# Phase spectrum of 2D real function

I am trying to calculate the phase spectrum of a 2D function, $f(x,y)$, where $x$, $y$, and $f(x,y)$ are real, using MATLAB's fft2. Thus my operation is $f(x,y)\rightarrow F(k_x,k_y)$. My function is such that $k_x$ only has positive values and $k_y$ has both positive and negative values.

Since my function is real, I only need the one-sided spectrum. I can calculate the one-sided amplitude spectrum by doubling the spectrum where $k_x>0$. The result I get is exactly what I expect.

When it comes to the phase spectrum, I get a function that is not continuous. The phases appear to jump around with an approximate difference of $\pi$. Is this related to phase wrapping? How do I get a continuous phase plot in positive $k_x$?

More information on my image and code: Data can be found here

My signal in $x$ and $y$ looks like this:

figure; contour(y,x,eta_0)
xlabel('y')
ylabel('x')


The amplitude spectrum looks like this:

dx = mean(gradient(x));
dy = mean(gradient(y));
Nx = 64;
Ny = 32;

Fsy = 1/dy;
Fsx = 1/dx;
kx_fft = 2*pi * Fsx/2 * linspace(0, 1, size(eta_0,1)/2+1);
ky_fft = 2*pi * Fsy/2 * linspace(0, 1, size(eta_0,2)/2+1);
ky_fft = [-fliplr(ky_fft(2:end-1)) ky_fft];

amp_xy = circshift(abs(fftshift(fft2(eta_0)))/Nx/Ny,-1,2);
figure; plot(ky,kx,amp_xy)


I know that my function does not contain any negative $k_x$ values and hence I can take the single-sided amplitude spectrum by doubling the positive $k_x$ values, to get this:

amp_xy = 2*amp_xy([Nx/2+1:Nx 1],:);
figure; imagesc(ky_fft,kx_fft,amp_xy);


The phase spectrum looks like this: phase_xy = circshift(angle(fftshift(fft2(eta_0))),-1,2); This clearly displays jumps from around zero (which is where I expect my phases to be) to $\pi$ and $-\pi$. Why is that and how can I avoid it?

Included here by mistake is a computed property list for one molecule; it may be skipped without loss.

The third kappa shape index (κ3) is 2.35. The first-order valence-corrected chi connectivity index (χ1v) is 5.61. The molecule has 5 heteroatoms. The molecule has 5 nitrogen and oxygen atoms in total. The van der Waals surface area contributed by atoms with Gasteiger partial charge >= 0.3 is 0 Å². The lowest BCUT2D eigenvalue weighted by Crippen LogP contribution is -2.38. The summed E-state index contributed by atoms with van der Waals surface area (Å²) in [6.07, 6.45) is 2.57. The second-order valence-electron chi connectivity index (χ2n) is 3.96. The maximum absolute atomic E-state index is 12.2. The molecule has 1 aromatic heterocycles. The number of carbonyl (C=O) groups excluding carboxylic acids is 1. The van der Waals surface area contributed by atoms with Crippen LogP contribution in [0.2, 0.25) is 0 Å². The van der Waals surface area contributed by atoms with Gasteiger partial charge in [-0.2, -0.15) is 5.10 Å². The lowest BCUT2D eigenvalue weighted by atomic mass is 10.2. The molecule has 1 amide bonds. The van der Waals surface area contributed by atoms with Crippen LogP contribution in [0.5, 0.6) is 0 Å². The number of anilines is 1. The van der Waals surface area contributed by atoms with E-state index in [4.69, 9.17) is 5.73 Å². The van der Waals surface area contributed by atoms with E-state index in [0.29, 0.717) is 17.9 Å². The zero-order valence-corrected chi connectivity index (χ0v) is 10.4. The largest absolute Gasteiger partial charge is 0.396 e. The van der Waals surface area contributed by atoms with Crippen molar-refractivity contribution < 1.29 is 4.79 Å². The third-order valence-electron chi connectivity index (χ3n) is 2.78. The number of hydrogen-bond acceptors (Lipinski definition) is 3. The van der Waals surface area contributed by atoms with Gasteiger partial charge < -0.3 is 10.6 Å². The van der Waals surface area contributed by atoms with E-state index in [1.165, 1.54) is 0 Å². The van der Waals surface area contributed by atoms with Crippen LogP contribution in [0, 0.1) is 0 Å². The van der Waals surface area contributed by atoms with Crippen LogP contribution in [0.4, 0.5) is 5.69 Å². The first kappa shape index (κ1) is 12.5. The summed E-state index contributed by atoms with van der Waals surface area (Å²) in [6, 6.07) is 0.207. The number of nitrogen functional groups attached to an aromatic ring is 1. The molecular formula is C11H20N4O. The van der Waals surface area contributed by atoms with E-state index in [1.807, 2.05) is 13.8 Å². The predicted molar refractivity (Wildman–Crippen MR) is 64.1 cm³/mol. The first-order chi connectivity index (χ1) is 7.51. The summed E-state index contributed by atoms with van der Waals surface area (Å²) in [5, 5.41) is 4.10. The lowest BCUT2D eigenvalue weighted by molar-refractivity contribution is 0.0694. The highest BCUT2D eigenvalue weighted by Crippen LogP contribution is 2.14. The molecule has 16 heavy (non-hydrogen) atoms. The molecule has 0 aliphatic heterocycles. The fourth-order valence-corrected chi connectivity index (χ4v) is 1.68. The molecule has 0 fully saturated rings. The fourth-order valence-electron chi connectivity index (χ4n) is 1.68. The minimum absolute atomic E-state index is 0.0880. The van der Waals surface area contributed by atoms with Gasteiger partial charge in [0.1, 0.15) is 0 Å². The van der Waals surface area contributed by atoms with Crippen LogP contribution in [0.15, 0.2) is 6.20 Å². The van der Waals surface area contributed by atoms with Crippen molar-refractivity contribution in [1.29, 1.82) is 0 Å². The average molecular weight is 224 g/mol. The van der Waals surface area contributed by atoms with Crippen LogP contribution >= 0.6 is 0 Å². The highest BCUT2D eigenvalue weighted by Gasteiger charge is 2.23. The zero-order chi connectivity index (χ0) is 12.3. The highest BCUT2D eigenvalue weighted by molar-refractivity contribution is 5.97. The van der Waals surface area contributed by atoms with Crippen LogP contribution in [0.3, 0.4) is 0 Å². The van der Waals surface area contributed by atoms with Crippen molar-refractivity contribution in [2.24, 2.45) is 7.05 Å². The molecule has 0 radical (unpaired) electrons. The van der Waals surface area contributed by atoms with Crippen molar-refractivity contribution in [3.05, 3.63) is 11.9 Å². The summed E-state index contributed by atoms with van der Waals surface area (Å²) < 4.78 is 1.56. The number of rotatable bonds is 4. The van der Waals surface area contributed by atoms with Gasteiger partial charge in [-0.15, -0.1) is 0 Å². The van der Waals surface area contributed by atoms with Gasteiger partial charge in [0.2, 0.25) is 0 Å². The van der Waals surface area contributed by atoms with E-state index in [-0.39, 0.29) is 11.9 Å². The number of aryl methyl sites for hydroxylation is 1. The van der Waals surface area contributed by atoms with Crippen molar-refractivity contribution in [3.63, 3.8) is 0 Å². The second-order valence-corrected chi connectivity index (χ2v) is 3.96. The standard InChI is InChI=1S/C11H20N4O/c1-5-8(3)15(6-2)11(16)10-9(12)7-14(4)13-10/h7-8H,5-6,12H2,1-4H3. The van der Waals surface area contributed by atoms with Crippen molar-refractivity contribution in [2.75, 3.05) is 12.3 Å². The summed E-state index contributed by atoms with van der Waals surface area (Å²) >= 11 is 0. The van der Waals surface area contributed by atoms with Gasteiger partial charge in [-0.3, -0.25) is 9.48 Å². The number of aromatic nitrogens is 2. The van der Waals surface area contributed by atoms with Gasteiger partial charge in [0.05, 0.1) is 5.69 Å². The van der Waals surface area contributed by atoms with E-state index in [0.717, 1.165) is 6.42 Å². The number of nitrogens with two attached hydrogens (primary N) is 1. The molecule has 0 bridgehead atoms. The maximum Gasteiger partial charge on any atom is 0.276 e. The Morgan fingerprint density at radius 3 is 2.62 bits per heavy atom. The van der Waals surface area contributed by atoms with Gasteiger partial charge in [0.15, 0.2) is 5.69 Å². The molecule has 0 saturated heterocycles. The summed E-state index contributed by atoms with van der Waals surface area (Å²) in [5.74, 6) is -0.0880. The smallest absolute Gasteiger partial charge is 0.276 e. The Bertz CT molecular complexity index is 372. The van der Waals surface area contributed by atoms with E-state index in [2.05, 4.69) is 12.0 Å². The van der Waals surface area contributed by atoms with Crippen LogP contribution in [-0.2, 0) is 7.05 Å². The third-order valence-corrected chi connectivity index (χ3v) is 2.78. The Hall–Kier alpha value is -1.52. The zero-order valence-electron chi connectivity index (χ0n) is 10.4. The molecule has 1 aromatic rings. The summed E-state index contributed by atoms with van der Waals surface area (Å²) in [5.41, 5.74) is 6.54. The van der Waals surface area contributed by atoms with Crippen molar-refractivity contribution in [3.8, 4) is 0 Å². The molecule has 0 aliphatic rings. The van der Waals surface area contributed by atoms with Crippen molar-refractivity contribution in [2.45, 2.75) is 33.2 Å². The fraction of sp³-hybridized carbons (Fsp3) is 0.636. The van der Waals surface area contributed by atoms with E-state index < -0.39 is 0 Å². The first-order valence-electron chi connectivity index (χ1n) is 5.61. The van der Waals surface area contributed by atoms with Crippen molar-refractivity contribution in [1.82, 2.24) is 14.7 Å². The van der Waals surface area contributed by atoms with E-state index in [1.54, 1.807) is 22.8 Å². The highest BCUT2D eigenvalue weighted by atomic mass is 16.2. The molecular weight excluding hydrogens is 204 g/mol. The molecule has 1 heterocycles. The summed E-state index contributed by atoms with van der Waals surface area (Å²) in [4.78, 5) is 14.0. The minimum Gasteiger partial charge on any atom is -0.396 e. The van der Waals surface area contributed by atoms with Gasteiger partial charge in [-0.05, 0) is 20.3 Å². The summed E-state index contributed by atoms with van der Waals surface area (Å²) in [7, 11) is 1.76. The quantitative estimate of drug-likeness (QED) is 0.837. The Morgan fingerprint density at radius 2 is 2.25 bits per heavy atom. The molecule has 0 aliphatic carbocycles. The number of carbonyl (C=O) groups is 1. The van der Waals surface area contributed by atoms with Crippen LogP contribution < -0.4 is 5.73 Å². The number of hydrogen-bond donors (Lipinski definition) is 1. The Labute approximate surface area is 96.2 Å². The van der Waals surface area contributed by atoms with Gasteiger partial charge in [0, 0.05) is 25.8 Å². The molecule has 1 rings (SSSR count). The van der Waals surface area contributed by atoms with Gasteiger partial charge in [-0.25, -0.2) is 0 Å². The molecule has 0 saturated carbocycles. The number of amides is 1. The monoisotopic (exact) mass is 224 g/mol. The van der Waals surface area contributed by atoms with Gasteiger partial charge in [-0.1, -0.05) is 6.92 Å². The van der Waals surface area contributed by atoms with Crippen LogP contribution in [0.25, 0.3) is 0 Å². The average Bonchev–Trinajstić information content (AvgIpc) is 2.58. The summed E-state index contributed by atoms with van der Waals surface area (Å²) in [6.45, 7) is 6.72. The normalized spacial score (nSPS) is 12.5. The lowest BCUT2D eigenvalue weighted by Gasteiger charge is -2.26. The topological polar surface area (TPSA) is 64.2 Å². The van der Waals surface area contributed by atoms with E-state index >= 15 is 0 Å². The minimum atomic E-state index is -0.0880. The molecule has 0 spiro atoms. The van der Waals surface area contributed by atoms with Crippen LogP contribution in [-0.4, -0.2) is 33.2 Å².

To illustrate my point, I can take a cut through my signal at the centreline of $y$ and check the 1D amplitude and phase spectra. The 1D phase spectrum shows most of the phases close to zero, with the lowest frequencies having a phase close to $\pi$/$-\pi$ as I expected (from theory):

Now if I was to take a cut through the 2D phase spectrum where $k_y=0$, I see something similar, yet not continuous. It is as if I need to shift some phases by $\pi$ up or down:

In essence, the question is: how do I get a smooth 2D phase spectrum in positive values of $k_x$?

Edit: If I calculate the phase angle using atan, rather than angle, I get a smoothly varying phase plot. That is expected though, since atan limits angles to $-\pi$ to $\pi$ whereas angle uses atan2, which spans the entire circle.

## 1 Answer

A phase measurement needs to be referenced to some point.

The standard FFT computes a circular phase relative to the first sample, or the sample at the 2D origin. For data that is not exactly integer periodic in the FFT aperture (typically true for any rectangularly windowed data), this is at a circular discontinuity in the data vector. Thus the result is an alternation of FFT phase results to represent this edge discontinuity.

An edge discontinuity can be represented by an odd function, and odd functions show up in the imaginary (or sine) components of a DFT of this discontinuity.

You can move this circular or edge discontinuity away from the FFT’s phase zero reference point by doing an fftshift before performing the FFT. This moves the phase reference point to the center of your data, which hopefully does not have an unintended discontinuity. This shift most often results in a more continuous phase spectrum across FFT result bins of windowed data. However a pre-fftshift produces the same result as post flipping the phase of all the odd numbered FFT result bins without the shift, which may be easier to do.

• You are right. I should have thought of it: for the 1D case I shift the maximum of the signal at the beginning of my array to adjust the phases, so it makes sense that for the 2D signal, I should also shift the maximum at the (0,0) location. Jan 20, 2018 at 13:42